Published on 12/20/2023

Sintering of cemented carbide: a user-friendly overview– Pt.1

Sintering of cemented carbide: a user-friendly overview– Pt.1

Carbide, tungsten carbide, hard metal, cemented carbide, and many other registered trademarks are often used indifferently to indicate a very popular material for the production of tools. 

To be precise, those terms are not exactly interchangeable.

Hard metal, or cemented carbide, refers to a class of materials consisting in carbide particles dispersed inside a metal matrix. In most cases, the carbide of choice is tungsten carbide but others carbide forming element can be added, such as tantalum (in the form of TaC) or titanium (in the form of TiC). 
The metal matrix, often referred as “binder” (not to be confused with wax and polymers typically used in powder metallurgy) is usually cobalt, but nickel and chromium are also used. This matrix is acting as a “cement”, keeping together the carbide particles (hence the “cemented carbide” definition).

To form hard metal, carbide powders are milled with the metal binder to obtain a powder that is consolidated through pressing, extrusion or metal injection molding (MIM), followed by sintering.
In that sense, cemented carbide is not a metal but, more properly, a composite material.

If titanium carbide prevails in the composition instead of tungsten carbide, a different material called “cermet” is formed
If the components are melted and alloyed instead of sintered, stellite is formed; a cobalt-chromium alloy containing tungsten and molybdenum.
Now that we have defined cemented carbide, let’s have a look more in detail at their production process, applications and how vacuum furnaces play an essential role in that respect.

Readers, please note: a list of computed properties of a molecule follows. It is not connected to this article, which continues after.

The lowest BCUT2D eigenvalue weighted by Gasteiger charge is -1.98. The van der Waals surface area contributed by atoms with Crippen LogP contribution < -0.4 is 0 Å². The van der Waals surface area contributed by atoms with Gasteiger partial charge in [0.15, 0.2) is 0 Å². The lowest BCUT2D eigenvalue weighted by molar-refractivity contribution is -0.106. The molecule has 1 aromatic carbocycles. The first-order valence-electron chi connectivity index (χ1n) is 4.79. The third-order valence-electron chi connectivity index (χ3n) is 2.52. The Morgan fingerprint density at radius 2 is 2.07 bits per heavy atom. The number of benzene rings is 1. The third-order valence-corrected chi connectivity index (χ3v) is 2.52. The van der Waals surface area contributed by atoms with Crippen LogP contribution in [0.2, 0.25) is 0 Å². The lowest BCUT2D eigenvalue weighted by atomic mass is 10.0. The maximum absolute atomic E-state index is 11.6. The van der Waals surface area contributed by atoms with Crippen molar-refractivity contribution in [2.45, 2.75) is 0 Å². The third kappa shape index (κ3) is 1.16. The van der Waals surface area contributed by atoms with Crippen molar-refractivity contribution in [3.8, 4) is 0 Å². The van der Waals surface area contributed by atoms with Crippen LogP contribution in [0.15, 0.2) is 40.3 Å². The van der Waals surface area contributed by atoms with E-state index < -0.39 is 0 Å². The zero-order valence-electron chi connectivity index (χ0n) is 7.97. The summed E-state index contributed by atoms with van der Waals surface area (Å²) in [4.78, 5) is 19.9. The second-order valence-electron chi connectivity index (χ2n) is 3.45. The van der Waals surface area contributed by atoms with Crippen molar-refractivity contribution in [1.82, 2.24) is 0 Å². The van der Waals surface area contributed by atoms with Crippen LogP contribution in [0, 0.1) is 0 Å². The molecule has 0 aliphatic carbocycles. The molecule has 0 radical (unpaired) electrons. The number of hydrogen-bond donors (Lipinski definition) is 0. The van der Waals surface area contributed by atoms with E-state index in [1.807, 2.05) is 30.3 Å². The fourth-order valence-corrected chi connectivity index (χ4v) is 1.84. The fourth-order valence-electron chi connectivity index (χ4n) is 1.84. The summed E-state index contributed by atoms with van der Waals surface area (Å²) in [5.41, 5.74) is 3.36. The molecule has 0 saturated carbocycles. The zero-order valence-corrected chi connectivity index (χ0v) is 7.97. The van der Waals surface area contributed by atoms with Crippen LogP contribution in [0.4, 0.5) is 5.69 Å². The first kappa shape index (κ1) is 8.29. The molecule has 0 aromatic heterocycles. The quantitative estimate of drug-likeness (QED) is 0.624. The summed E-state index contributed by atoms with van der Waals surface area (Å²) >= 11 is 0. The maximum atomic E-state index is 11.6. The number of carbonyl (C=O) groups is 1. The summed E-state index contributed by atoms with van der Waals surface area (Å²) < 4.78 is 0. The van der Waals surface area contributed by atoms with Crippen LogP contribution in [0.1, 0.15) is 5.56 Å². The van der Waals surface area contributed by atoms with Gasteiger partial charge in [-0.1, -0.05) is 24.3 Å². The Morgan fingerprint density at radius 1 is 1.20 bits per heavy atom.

TAV VACUUM FURNACES HM Series - Sinter-HIP Furnace

 

Powders & Applications

To produce the starting powders, tungsten powder is carburized using different methods to obtain WC, then milled together with the metal binder and, possibly, with other carbides. 
In their typical composition, those starting powders contain between 70% and 97% of tungsten carbides, while titanium and tantalum carbides might be present between 0,5% and 20%. 
The cobalt content in commercial compounds varies between 3% and 25%. Other metal binders are sometimes preferred for specific applications; WC-Ni and WC-Ni-Cr systems for example are non-magnetic (as opposed to WC-Co) and are also preferred when high corrosion resistance is required.

To form the so called “green part” (a part made of powdered material, already shaped but not yet sintered) the starting powders are compacted using different techniques, depending on part size and complexity: cold and hot pressing, extrusion, or metal injection molding (MIM). 
In all of the aforementioned techniques a fraction of wax or lubricant is added to allow sliding of the powder particles during pressing and guarantee the necessary strength to the green parts to be handled. This fraction can be very low, for hot pressing as an example, or significant, up to 7-8% in weight; that is the case for MIM.

Even though there is no universally accepted classification methods for cemented carbide, different composition are usually defined based on their application. According to ISO standards, cemented carbide for tools are divided into categories (K,P,M and, more recently, N,S,H) and subgroups called grades, denominated by increasing numbers according to the cobalt content. Each grade is specific for a certain workpiece material, machining method and working condition. To each grade a particular grain size is associated.
Grain size usually varies between 0,2 μm (nano) to 8 μm (extra-coarse).

Other than carbides composition, cobalt content and grain size are the main parameters affecting the mechanical properties of cemented carbide
Generally speaking, toughness improves while hardness and wear resistance decrease with increasing cobalt content. On the other hand, for a certain cobalt level, hardness improves with decreasing WC grain size. Few examples of composition for some typical machining applications are provided in the next table.